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THE NEW YORK TIMES
In Uptown Galleries And Museums, Heat And Light Aplenty: 'Puerto Rican Light'
By HOLLAND COTTER
May 30, 2003
JUST before and after World War II, 57th Street in Manhattan was the Gold Coast of modern art. Bright lights, big pictures, names like Pollock, de Kooning and Kline, not to mention indoor smoking.
When the action started moving downtown in the 1960's, the Midtown luster dimmed a bit. But it never went out, and today the area has a mellow, steady glow. Its prewar galleries look shapely and civilized next to Chelsea barns. Some of the city's best noncommercial spaces are in the area. So are some of this spring's more interesting shows.
Organizing a tour by medium or style doesn't do the trick. There's too much and too little of everything. So how about a theme? Light. Basically, light is what art is made of. Color is light rays bent a certain way. Sculpture is shaped by light. Photography? Light plus chemicals. Film: projected light. That's the physical part. Then there are ideas. Some of us, sometimes, find art to be illuminating: it fires the emotions, throws history into relief, brightens the day.
Art-and-light talk can get out of hand. Unless you are careful, you find yourself veering toward the Sublime, or some such place, and there the population changes. Suddenly spirits, space cadets and visionaries are walking around like so many turned-on light bulbs. Well, Pollock was one of those, so that's not so bad. So was Kline, which is better. And it turns out there are more where they came from on 57th Street and its environs this spring, as you'll see.
`Puerto Rican Light'
Traveling light is the idea behind "Puerto Rican Light: Jennifer Allora and Guillermo Calzadilla" at the Americas Society, a show that presents the work of two conceptual artist-collaborators who divide their time between Puerto Rico and New York. At first, the show seems barely there. The main gallery appears completely empty, except that its walls are bathed in changing red, green and yellow light. Certain artists have taught us to think of light as sculpture. Dan Flavin was one, and, sure enough, a 1965 Flavin piece, made of three vertical lighted tubes red, pink, yellow is installed in a smaller gallery. It is titled "Puerto Rican Light (to Jeanie Blake)."
Usually a Flavin piece just plugs in to the wall. This one, though, is powered by solar energy stored in batteries sitting in a shipping crate in the middle of the room. The energy, enough to keep the Flavin lighted for the duration of the show, was gathered in San Juan. So, it turns out, was the light in the larger gallery. Indeed, the rhythmic change of color is timed to correspond to a set of traffic lights on a San Juan street corner.
The show, organized by Sofía Hernández Chong Cuy, associate curator at the gallery, is rounded out by a panoramic photograph of a man standing on a shoreline and facing out toward a distant city San Juan again, though it could easily be part of New Jersey seen from Manhattan as a column of platinum sunlight falls across the water to his feet. The light appears substantial enough for him to walk across it to the distant town, or, in yet another play on the idea of transport in a magical show, into the clouds above.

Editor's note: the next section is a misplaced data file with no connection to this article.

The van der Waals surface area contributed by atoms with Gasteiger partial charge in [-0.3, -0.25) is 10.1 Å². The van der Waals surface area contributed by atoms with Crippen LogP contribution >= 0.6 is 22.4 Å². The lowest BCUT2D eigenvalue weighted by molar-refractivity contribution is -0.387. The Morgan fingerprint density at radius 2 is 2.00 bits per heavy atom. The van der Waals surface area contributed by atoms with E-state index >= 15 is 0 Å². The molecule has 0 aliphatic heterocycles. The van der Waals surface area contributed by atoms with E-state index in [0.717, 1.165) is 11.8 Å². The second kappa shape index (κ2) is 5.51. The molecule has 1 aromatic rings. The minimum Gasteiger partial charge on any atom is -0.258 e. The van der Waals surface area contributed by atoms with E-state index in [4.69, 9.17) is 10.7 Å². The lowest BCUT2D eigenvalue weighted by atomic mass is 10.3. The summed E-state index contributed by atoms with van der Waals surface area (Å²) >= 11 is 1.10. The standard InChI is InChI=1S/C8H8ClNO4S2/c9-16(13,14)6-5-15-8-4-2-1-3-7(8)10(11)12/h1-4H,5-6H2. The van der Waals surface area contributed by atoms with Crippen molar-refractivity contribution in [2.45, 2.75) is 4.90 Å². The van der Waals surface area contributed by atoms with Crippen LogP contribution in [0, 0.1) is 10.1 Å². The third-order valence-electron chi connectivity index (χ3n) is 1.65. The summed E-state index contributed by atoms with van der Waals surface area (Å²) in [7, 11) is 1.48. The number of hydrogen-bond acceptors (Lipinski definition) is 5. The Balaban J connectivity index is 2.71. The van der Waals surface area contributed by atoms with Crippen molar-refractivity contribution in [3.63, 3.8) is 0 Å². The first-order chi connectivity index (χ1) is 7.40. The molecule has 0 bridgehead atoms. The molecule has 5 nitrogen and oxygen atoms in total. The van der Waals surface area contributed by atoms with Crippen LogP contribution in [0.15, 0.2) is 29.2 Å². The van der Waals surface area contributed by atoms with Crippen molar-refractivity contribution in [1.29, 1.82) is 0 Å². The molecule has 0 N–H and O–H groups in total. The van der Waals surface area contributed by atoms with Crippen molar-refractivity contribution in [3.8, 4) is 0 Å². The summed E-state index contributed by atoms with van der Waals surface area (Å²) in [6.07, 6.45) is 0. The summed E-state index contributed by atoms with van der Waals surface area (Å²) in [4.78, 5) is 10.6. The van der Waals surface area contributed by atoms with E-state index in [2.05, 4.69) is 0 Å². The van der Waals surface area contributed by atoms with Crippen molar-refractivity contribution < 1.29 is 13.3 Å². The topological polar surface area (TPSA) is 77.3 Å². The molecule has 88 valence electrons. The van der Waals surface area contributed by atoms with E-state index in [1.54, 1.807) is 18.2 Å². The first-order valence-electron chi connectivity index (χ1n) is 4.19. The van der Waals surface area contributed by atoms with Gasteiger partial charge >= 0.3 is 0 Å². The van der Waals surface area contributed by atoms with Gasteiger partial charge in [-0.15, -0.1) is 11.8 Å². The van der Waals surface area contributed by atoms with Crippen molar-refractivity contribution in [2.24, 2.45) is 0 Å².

Then, once you're touched by Caribbean light and a traveling mood, I recommend a visit to El Museo del Barrio in East Harlem, where "Painter of the People," a retrospective of work by the Puerto Rican artist Rafael Tufiño, is on view. Mr. Tufiño, 73, was actually born in Brooklyn and moved to Puerto Rico as a child. He has been back and forth countless times, and in the 1970's helped create the workshop called El Taller Boricua, still vital and located a few blocks east of El Museo.
With such links, it makes perfect sense that the survey organized by Dr. Teresa Tío for the Museo de Arte de Puerto Rico in San Juan should be in New York, where this artist's history began. His career covers six decades; the show documents much of it. From the outset Mr. Tufiño was a figurative artist, and Puerto Rico its people, cities and landscapes was his subject, in paintings, prints and posters that joined Fauvist colors and Expressionist forms.
Piece by piece, there is much to savor in the show. But sometimes an artist's career can be a radiant thing in itself, a source of shared energy, and this is true of Mr. Tufiño's. His cosmopolitan presence in Puerto Rico and New York has encouraged generations of artists prone to view themselves as confined to a backwater to feel part of a larger world, and to feel that the world they live in is larger than they know. Even the crop of very young Puerto Rico-based artists, who are just beginning to cause ripples internationally, owe him a debt of gratitude.
Their work is, of course, nothing like his. Even in the 1950's, his was a traditionalist version of Modernism, one that avoided the abstraction that still hung on as the progressive house style of 57th Street. Instead, he painted his life, more or less as he saw it. A tough, realist portrait of his mother from 1953 is well known, though my own favorites are his seductive architectural interiors. One is of a cool, dim theater, its curtains draped like sheets hung up to dry; another is of a San Juan bar as solemn as a church off hours. Best of all is a recent painting set in a dark room but looking out toward a sun-flooded balcony, and beyond that a wall with a fantastic floating patchwork of squares, bright yellow and red: the colors of Albers's homages, and of "Puerto Rican Light."